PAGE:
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Trip Planning Tips
The Japan pavilion was one of E.P.C.O.T. Center's opening day attractions. The pavilion is made up of buildings surrounding a courtyard. Several aspects of Japanese culture are represented within the pavilion. The entrance to the courtyard features a five-story Japanese Pagoda, goju-no-to, representing the Japanese practice of Buddhism. Along the water front is a beautifully 'aged' torii gate which is a replica of the torii gate found off the coast of Southern Japan's Itsukushima Island. In Japan torii gates are often found at the entrance to Shinto shrines, another religion tied to Japanese culture.
Behind the pagoda lies a Japanese Garden. Gardening in Japan is an art form and as gardens mature they are meticulously sculpted to maintain their meaning and beauty. Some important elements of Japanese gardens found in the pavilion's garden include: Water--a source of life, Rocks and Sand--the enduring nature of Earth, Bridges--representing life's transitions or changes, Stone Lanterns--to guide guests through the garden at night to the Tea Masters nightly tea, Fences--dividing sections of the garden, Evergreen Trees--symbolizing Eternal Life, Koi Fish--used to beautify the garden. There is also a Japanese rock garden. Rock gardens are associated with Zen Buddhism and were first maintained by Buddhist Monks as a way of concentrating and meditating. The pebbles or sand represent water--rivers, seas, lakes--or sometimes the sky, while the larger stones may represent land or possibly a mountain top--I think its up for interpretation.
At the back of the courtyard is a castle entrance gate guarded by statues of samurii, followed by the castle moat, and then the castle itself. Japanese castles feature outward slopping walls -- also found here -- for more stability against earthquakes. The castles were built on hills to provide better vantage points, and unlike in Europe, castle walls were just around the castle not around the adjoining village -- so if needed, villagers came into the castle for protection. Inside the Japan pavilion's castle is a museum--who's current exihibit explores Japanese Anima and how it is derived from legend--and also the Mitsukoshi Department Store (the first department store company in Japan)--with all kinds of Japanese goods, jewelry, and treats for sale. The store is fun to walk through.
Behind the castle is a large, unused show building; built for the all-but-certain to be placed show, Meet the World. The show was a telling of Japanese history from the viewpoint of a modern day Japanese boy and girl. The show was to take place in a round theater similar in concept to Carousel of Progress, but with the audience doing the rotating on the inside and static stages around the outside. The show was dropped from E.P.C.O.T.'s plans because management thought that the show's oversight of World War II might upset many Veterans. The show did however open in Tokyo Disneyland as an opening day attraction in Tomorrowland. (See pics to right.); The show closed in 2002 and the building is now used for Monsters, Inc. Ride & Go Seek. This show was so close to being part of the Japan pavilion that the rotating platform has been built within the show building.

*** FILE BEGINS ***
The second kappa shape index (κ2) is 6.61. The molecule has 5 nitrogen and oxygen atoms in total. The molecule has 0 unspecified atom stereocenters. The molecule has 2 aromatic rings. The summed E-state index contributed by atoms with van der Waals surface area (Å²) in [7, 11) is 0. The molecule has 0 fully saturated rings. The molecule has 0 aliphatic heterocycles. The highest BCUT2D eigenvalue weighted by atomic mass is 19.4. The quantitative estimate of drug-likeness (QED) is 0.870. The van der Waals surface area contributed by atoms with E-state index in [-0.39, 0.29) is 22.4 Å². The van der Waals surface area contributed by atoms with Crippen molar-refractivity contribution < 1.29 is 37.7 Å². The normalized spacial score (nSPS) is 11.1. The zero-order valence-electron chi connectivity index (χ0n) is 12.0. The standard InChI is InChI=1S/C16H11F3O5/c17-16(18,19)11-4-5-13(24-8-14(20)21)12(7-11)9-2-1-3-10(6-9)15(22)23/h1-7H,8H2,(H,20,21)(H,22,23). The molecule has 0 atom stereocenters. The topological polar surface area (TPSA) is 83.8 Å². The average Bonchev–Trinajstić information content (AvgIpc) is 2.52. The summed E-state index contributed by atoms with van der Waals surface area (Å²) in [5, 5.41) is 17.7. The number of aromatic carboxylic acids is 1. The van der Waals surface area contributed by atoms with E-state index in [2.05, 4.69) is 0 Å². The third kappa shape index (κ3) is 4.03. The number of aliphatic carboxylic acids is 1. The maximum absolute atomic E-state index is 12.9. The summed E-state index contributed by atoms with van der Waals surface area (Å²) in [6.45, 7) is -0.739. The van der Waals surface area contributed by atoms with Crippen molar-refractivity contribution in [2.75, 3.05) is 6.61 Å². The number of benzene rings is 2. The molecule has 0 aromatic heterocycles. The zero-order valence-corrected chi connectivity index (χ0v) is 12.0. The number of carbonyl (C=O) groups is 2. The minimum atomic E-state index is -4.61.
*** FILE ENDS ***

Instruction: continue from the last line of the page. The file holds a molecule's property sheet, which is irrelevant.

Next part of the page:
Some other attractions have been considered for the Japan pavilion. For years, the idea of a roller coaster attraction based on Matterhorn Bobsleds from Disneyland, but themed to Japan's Mt. Fuji, has been mulled over by Imagineers. Space, lack of sponsorship, and money have kept the project from ever moving forward. Fuji Film originally wanted to sponsor such a ride in the early 1990s. But Kodak, a major Epcot sponsor at the time, convinced Disney to decline the sponsorship. (Wonder what might happen now, with the decline of the Kodak Company?)
Another attraction idea is a walk through version of "Circle-Vision", in which guests would board and walk through a Shinkansen (bullet train) and look through windows (actually film screens) that showcased Japan's changing landscapes. The train would shake and move like a train going through the countryside. And then there's always Godzilla--he could be tied in somehow.
While the pavilion may lack a large attraction, it does have two great table-service restaurants located above the Mitsukoshi Department Store: Tokyo Dining, a modern metropolitan feel with an outstanding view of World Showcase Lagoon; and Teppan Edo, where guests are seated at a table that surrounds a grill, and watch as a chef prepares their meals teppanyaki style--teppan meaning iron plate and yaki meaning grill, broil or pan-fry. There is also a quick-service location, Katsura Grill, located in the Japanese Garden.
There are a number of shows and demonstrations in the courtyard. Several times a day the Japanese taiko drummers group, Matsuriza perform at the base of the pagoda. You can hear the performance from all around the World Showcase Lagoon. And if you see a group gathered around a small stage in the courtyard, join them and watch as one of the Japanese cast members turns a ball of heated rice dough into animal shaped candy. There are also frequently storytellers in the courtyard.
Pics: Top Row--Disney Concept art for a 'Bullet Train' attraction, 2nd Row-- Japan Pavilion Pagoda, 3rd Row Left--Japan Pavilion Torii Gate, 3rd Row Right-- Japan Pavilion Castle, 4th Row--Teppan Edo Restaurant, Bottom Row Left--Japanese Garden, Bottom Row Right--Katsura Grill and surrounding Rock Gardens.